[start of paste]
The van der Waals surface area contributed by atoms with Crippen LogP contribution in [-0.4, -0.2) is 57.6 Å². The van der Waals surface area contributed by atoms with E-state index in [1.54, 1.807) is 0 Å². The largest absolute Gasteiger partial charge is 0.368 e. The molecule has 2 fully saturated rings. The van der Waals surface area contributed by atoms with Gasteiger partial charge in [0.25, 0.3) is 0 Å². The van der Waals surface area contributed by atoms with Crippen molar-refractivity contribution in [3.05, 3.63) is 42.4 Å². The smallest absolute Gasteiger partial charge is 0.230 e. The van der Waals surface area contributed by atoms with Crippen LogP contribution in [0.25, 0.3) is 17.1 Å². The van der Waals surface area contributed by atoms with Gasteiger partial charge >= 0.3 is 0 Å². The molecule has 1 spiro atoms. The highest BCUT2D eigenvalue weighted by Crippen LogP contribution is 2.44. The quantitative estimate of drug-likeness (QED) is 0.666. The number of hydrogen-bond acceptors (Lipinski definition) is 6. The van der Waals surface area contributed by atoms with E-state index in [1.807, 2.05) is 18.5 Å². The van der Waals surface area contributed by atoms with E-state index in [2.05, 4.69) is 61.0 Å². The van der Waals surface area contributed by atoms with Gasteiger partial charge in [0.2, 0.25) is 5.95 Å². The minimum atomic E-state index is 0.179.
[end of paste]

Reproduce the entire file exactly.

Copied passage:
The van der Waals surface area contributed by atoms with Crippen LogP contribution in [-0.4, -0.2) is 57.6 Å². The van der Waals surface area contributed by atoms with E-state index in [1.54, 1.807) is 0 Å². The largest absolute Gasteiger partial charge is 0.368 e. The molecule has 2 fully saturated rings. The van der Waals surface area contributed by atoms with Gasteiger partial charge in [0.25, 0.3) is 0 Å². The van der Waals surface area contributed by atoms with Crippen molar-refractivity contribution in [3.05, 3.63) is 42.4 Å². The smallest absolute Gasteiger partial charge is 0.230 e. The van der Waals surface area contributed by atoms with Crippen LogP contribution in [0.25, 0.3) is 17.1 Å². The van der Waals surface area contributed by atoms with Gasteiger partial charge >= 0.3 is 0 Å². The molecule has 1 spiro atoms. The highest BCUT2D eigenvalue weighted by Crippen LogP contribution is 2.44. The quantitative estimate of drug-likeness (QED) is 0.666. The number of hydrogen-bond acceptors (Lipinski definition) is 6. The van der Waals surface area contributed by atoms with E-state index in [1.807, 2.05) is 18.5 Å². The van der Waals surface area contributed by atoms with E-state index in [2.05, 4.69) is 61.0 Å². The van der Waals surface area contributed by atoms with Gasteiger partial charge in [0.2, 0.25) is 5.95 Å². The minimum atomic E-state index is 0.179.